International politics experts Ben & Jerry’s calls for ceasefire in Gaza

The company’s board chair said it was ‘stunning’ more brands didn’t share their personal opinions with consumers


An Israeli flag is set atop a delivery truck outside US ice-cream maker Ben & Jerry's factory in Be'er Tuvia, July 21, 2021 (Credit: EMMANUEL DUNAND/AFP via Getty Images)

Ice cream maker Ben & Jerry’s has called for a “permanent and immediate” ceasefire in Gaza,  putting it at risk of reigniting a long-running dispute with its parent company Unilever.

Ben & Jerry’s board chair, Anuradha Mittal, describing herself as a “human rights, land rights, indigenous rights advocate” on LinkedIn, said in an interview this week with the Financial Times that the company calling for a ceasefire was “consistent with the history and values of our company.”

She said: “From Iraq to Ukraine, [Ben & Jerry’s] has consistently stood up for these principles. Today is no different as we call for peace and a permanent and immediate ceasefire.”

She added that it was “stunning” that “millions are marching around the world but the corporate world has been silent.”

The ice cream maker and activist corporation has a history of taking controversial stances on social and political issues, including LGBT+ rights, climate change, and refugees’ rights. The company was bought by Unilever in 2000 but has been ran autonomously by an independent board of directors since.

Mittal said the decision to call for a ceasefire had been arrived at after consulting with Ben & Jerry’s management and stakeholders, and that the ice cream brand’s board held “primary responsibility for its social mission”.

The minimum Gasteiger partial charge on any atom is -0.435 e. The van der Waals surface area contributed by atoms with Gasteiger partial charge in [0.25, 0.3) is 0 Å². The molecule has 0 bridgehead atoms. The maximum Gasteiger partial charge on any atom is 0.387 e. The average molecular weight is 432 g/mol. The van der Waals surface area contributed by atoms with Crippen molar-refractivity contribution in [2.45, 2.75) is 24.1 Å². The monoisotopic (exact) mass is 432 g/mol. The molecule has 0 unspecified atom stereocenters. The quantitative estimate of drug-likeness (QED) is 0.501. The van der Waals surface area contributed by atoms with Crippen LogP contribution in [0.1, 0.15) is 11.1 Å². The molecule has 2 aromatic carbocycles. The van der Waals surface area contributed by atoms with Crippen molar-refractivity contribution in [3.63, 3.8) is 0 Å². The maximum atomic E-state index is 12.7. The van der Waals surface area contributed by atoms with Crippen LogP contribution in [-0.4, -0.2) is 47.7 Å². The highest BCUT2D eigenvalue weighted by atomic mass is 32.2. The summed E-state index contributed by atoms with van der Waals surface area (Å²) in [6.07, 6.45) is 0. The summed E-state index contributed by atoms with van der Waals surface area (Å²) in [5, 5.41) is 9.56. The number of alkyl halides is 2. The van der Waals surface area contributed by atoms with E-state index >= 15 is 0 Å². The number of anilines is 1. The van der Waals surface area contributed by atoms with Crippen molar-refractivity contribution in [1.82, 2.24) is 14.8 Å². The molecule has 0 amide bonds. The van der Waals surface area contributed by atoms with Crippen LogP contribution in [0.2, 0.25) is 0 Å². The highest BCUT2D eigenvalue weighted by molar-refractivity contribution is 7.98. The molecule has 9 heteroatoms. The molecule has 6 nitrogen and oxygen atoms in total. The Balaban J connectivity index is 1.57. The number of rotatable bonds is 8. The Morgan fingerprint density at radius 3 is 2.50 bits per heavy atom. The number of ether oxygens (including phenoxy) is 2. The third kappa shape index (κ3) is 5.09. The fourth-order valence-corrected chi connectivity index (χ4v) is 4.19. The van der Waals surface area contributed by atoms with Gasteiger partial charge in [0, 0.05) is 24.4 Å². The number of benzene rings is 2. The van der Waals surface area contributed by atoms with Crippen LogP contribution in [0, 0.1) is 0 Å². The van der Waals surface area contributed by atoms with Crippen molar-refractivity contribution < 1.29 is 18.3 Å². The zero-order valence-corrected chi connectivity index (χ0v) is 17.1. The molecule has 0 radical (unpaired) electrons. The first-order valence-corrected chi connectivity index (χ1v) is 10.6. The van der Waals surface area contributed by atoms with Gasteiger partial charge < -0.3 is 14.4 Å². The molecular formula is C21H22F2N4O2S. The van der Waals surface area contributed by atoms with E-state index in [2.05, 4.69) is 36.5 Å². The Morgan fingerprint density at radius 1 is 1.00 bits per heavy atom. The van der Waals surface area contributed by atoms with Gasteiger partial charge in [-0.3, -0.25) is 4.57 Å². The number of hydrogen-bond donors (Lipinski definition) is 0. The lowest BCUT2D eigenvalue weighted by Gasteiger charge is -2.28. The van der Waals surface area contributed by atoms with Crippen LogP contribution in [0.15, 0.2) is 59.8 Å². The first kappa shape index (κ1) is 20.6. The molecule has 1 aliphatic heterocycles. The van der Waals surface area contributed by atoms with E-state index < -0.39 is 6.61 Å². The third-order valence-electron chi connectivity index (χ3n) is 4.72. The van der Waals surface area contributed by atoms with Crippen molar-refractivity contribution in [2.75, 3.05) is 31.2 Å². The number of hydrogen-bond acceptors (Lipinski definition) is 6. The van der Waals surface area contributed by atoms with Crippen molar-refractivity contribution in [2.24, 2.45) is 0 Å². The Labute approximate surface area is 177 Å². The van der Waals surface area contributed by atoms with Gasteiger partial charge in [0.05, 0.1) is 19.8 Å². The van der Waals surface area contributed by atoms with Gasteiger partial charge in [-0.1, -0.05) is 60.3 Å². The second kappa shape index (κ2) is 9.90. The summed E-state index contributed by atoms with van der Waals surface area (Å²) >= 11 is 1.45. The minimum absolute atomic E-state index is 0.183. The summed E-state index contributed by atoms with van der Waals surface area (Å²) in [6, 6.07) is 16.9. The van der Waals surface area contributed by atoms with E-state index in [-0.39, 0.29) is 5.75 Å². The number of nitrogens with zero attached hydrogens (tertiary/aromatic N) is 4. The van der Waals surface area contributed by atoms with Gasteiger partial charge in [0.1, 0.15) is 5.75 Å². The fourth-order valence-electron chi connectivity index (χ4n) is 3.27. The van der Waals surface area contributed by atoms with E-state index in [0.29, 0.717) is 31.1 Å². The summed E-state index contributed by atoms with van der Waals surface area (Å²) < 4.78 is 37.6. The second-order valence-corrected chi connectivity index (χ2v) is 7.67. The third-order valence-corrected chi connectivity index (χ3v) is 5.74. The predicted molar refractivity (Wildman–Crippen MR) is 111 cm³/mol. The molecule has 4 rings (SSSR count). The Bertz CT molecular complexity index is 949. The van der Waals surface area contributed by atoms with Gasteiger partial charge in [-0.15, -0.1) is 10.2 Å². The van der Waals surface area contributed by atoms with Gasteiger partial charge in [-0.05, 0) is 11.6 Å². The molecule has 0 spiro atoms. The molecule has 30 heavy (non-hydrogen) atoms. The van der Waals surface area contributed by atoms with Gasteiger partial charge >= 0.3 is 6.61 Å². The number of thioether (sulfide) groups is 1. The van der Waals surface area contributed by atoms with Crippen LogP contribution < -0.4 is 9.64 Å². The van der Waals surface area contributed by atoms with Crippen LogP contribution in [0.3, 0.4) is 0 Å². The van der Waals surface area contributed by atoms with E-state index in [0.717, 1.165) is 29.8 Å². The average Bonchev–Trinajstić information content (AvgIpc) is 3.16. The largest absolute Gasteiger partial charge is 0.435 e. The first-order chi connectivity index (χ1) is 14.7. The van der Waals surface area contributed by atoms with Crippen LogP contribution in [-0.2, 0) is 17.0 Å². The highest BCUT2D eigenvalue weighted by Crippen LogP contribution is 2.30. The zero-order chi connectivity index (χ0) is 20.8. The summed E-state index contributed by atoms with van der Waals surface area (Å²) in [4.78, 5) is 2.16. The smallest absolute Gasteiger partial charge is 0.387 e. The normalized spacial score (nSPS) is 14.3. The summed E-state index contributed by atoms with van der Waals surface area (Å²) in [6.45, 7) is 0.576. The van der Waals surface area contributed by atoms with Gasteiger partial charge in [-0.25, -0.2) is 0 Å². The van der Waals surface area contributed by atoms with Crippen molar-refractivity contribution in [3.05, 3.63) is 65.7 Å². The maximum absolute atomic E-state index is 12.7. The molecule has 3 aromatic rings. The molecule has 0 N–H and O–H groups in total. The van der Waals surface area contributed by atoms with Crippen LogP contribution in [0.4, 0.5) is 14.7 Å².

The company previously attempted to stop selling its product in the occupied Palestinian territories in 2021 without the consent of Unilever, resulting in the parent company cutting ties with its Israeli arm of the brand and selling it to a local Israeli licensee.

The company said at the time they believed it is “inconsistent with our values for our product to be presented within an internationally recognised illegal occupation.”

The decision to stop doing business in east Jerusalem and the West Bank was branded by Israeli foreign minister, Yair Lapid, as a “disgraceful capitulation” to antisemitism.

The company’s stance comes amid calls from anti-Israel activists to boycott several prominent companies.

Starbucks has drawn the ire of pro-Palestinian activists in recent months after the coffee giant sued the union Starbucks Workers United after the latter posted to social media, less than two weeks after the October 7 massacre, that they “stand with Palestine”.

McDonald’s was also targeted by campaigners after photos emerged on social media showing franchised stores in Israel giving out free meals to IDF personnel.

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